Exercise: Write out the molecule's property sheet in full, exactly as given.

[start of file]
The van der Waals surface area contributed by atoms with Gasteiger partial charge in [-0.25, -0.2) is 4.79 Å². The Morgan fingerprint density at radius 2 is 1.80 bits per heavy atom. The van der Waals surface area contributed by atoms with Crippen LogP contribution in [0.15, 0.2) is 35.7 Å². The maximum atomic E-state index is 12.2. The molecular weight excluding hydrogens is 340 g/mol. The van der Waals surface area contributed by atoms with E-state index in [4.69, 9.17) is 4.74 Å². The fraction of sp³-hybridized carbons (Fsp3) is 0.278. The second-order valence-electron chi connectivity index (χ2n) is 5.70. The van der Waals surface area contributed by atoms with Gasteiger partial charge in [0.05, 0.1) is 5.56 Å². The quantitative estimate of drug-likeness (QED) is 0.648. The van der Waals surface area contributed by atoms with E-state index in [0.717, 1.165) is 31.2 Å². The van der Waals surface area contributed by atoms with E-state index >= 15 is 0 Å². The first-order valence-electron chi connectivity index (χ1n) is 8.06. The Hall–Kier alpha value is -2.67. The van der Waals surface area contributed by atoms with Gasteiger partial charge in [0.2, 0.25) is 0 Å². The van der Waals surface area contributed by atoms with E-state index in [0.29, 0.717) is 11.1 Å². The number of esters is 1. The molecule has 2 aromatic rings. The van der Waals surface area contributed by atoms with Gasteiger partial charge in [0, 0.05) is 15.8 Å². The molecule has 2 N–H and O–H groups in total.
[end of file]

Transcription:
The van der Waals surface area contributed by atoms with Gasteiger partial charge in [-0.25, -0.2) is 4.79 Å². The Morgan fingerprint density at radius 2 is 1.80 bits per heavy atom. The van der Waals surface area contributed by atoms with Crippen LogP contribution in [0.15, 0.2) is 35.7 Å². The maximum atomic E-state index is 12.2. The molecular weight excluding hydrogens is 340 g/mol. The van der Waals surface area contributed by atoms with E-state index in [4.69, 9.17) is 4.74 Å². The fraction of sp³-hybridized carbons (Fsp3) is 0.278. The second-order valence-electron chi connectivity index (χ2n) is 5.70. The van der Waals surface area contributed by atoms with Gasteiger partial charge in [0.05, 0.1) is 5.56 Å². The quantitative estimate of drug-likeness (QED) is 0.648. The van der Waals surface area contributed by atoms with E-state index in [0.717, 1.165) is 31.2 Å². The van der Waals surface area contributed by atoms with E-state index >= 15 is 0 Å². The first-order valence-electron chi connectivity index (χ1n) is 8.06. The Hall–Kier alpha value is -2.67. The van der Waals surface area contributed by atoms with Gasteiger partial charge in [0.2, 0.25) is 0 Å². The van der Waals surface area contributed by atoms with E-state index in [0.29, 0.717) is 11.1 Å². The number of esters is 1. The molecule has 2 aromatic rings. The van der Waals surface area contributed by atoms with Gasteiger partial charge in [0, 0.05) is 15.8 Å². The molecule has 2 N–H and O–H groups in total.